The world's their oyster -- but it's parents who'll shell out

September 06, 1993|By Rob Hiaasen | Rob Hiaasen,Contributing Writer

To parents whose daughters or sons are bright, nostalgic, sociable, creative and college-bound high school seniors:

You will pay for this.

We ran a tab on the cost of being a high school senior. Many of the purchases are optional, of course. We didn't include the cost of a helicopter, which has been rented for a prom night.

And don't date yourself by remembering when class rings cost $25 and were actually worn. Class rings now cost more than $200 and disappear like socks.

The cost of being a senior is more than $1,400 -- give or take an 8-by-10 graduation picture or three. For about $1,260 a semester, you could send your child to Morgan State University or, for $1,500, to Towson State University.

Meaning: Senior year also prepares the parent for college.

We talked to senior class advisers, parents and businesses that cater to seniors. Here's the conservative tab for senior year:

* Class ring, $250.

* Senior class picture, $150.

* Homecoming dance tickets, $10.

* Extracurricular activities: To play lacrosse, for example, a student would need to buy a $50 attack stick and $60 lacrosse shoes, among other things; drama club members might buy an $8 T-shirt plugging each play; and it would cost $160 -- which includes uniform rental -- for your senior to be in the marching band.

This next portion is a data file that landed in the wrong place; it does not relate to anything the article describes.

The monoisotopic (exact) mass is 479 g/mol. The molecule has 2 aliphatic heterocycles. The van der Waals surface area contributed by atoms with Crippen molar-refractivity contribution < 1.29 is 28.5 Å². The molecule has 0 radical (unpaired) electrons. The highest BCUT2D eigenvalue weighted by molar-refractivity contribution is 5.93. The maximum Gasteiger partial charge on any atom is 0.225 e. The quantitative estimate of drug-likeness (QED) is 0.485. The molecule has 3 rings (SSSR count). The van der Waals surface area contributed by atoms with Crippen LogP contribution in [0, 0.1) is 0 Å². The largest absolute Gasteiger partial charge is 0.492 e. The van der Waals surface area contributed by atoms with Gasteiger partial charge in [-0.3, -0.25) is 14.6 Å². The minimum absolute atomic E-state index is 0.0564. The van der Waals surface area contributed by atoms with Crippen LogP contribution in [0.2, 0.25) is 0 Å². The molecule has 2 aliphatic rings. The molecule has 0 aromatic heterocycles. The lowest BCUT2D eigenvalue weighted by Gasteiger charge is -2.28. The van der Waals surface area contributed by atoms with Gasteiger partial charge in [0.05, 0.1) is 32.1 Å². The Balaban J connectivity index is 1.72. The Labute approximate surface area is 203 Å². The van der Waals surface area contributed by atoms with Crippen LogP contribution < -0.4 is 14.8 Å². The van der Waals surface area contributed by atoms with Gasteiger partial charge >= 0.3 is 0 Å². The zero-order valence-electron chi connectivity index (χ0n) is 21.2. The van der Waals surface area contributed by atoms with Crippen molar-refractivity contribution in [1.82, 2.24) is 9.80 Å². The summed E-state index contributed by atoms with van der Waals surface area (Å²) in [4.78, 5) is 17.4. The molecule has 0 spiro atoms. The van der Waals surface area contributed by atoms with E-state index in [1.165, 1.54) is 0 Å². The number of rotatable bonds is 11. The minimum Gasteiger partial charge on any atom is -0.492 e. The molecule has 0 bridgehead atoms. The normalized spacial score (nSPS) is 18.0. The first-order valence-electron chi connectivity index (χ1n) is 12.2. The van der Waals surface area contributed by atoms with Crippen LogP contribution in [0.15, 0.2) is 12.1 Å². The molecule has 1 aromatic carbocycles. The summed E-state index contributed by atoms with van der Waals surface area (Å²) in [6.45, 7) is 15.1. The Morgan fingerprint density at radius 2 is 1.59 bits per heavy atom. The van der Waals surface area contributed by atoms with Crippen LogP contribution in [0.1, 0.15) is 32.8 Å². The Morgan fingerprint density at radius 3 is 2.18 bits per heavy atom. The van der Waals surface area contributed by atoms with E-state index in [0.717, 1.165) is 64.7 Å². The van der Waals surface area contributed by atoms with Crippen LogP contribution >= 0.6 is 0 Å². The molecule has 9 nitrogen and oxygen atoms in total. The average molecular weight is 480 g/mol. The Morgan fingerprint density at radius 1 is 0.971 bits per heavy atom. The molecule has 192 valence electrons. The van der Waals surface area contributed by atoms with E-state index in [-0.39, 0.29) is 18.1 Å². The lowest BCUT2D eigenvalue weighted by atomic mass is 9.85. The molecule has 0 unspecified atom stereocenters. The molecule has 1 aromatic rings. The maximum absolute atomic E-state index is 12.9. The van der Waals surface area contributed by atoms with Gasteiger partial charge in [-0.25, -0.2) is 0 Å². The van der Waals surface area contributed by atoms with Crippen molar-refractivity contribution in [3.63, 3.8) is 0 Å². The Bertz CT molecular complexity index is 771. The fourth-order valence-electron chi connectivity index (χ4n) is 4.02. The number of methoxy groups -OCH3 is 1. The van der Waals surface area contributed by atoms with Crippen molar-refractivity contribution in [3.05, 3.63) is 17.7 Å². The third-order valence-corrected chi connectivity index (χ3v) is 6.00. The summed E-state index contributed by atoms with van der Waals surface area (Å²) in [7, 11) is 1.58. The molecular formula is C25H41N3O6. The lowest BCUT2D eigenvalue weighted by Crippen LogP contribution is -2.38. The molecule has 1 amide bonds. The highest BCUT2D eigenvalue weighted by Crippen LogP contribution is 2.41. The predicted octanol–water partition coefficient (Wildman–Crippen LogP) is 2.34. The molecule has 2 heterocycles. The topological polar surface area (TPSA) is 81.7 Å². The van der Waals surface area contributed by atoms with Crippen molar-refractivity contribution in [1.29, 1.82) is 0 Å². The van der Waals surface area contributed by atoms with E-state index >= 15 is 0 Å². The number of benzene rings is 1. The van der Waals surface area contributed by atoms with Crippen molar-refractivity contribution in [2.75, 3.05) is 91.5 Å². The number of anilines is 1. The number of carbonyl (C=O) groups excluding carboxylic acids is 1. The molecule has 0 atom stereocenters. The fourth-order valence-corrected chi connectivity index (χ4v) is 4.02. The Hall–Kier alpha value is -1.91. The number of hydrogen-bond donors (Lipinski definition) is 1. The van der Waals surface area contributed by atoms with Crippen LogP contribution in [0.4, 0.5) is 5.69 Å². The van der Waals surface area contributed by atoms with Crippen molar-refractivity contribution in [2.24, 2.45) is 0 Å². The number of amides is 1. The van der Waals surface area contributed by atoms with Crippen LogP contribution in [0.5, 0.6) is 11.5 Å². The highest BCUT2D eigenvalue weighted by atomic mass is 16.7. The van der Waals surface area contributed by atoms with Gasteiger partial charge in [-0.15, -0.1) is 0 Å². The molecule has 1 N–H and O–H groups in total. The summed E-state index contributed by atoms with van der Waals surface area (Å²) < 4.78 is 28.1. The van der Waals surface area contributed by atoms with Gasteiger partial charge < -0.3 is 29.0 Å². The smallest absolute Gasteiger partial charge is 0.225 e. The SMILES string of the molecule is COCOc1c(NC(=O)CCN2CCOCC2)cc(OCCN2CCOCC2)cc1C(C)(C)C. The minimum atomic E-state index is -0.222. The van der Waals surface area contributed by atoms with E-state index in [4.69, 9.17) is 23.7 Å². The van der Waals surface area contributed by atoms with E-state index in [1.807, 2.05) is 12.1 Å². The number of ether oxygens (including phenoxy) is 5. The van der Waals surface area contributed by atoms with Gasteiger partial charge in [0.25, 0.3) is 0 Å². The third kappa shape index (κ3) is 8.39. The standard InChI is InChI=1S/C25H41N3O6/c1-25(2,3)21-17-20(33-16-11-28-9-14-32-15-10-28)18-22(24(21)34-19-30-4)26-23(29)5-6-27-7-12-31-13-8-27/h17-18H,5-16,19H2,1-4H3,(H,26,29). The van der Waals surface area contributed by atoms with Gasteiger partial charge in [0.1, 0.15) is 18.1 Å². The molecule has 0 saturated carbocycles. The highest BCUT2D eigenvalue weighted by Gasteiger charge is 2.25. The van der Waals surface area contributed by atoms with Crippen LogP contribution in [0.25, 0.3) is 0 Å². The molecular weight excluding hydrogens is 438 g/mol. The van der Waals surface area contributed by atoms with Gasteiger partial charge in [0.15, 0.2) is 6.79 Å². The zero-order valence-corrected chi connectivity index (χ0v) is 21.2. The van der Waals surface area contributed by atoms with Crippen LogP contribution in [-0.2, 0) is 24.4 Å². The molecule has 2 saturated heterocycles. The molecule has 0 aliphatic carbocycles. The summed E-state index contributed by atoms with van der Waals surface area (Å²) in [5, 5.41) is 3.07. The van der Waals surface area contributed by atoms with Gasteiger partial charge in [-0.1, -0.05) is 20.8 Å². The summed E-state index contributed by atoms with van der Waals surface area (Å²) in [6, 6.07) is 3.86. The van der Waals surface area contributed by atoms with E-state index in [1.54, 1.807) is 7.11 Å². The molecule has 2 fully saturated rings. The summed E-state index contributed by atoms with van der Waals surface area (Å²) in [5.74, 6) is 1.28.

* Fund-raisers: Figure $30 for a car wash, Christmas wrapping paper, candy or anything else hawked by kids to raise money for senior activities.

* Prom: Tickets, $30; prom dress, $200 (or tuxedo rental, $75); hair job, $25; on-site prom picture, $10; corsage, $12 (sweetheart roses); limo, $60 a person if six kids rent one for $60 an hour and buy six hours; dinner, $50.

(Sure, proms can cost much more: helicopters, boffo hotels and restaurants. But some seniors have been known to be sensible about it. Really.)

* College boards: SAT, $20; ACT, $16; and AP, $75. Acronyms aren't cheap.

* Graduation announcements, $40.

* Caps and gowns: $15.

* Yearbook, $25; video yearbook, $25; video of graduation, $20.

* College applications: Let's say your child applies to four colleges. At $25 a pop, that's $100.

That's $100 to ask four schools which one will let you spend, for one semester, about as much as you've already spent on senior year for your bright, nostalgic, sociable and creative child.

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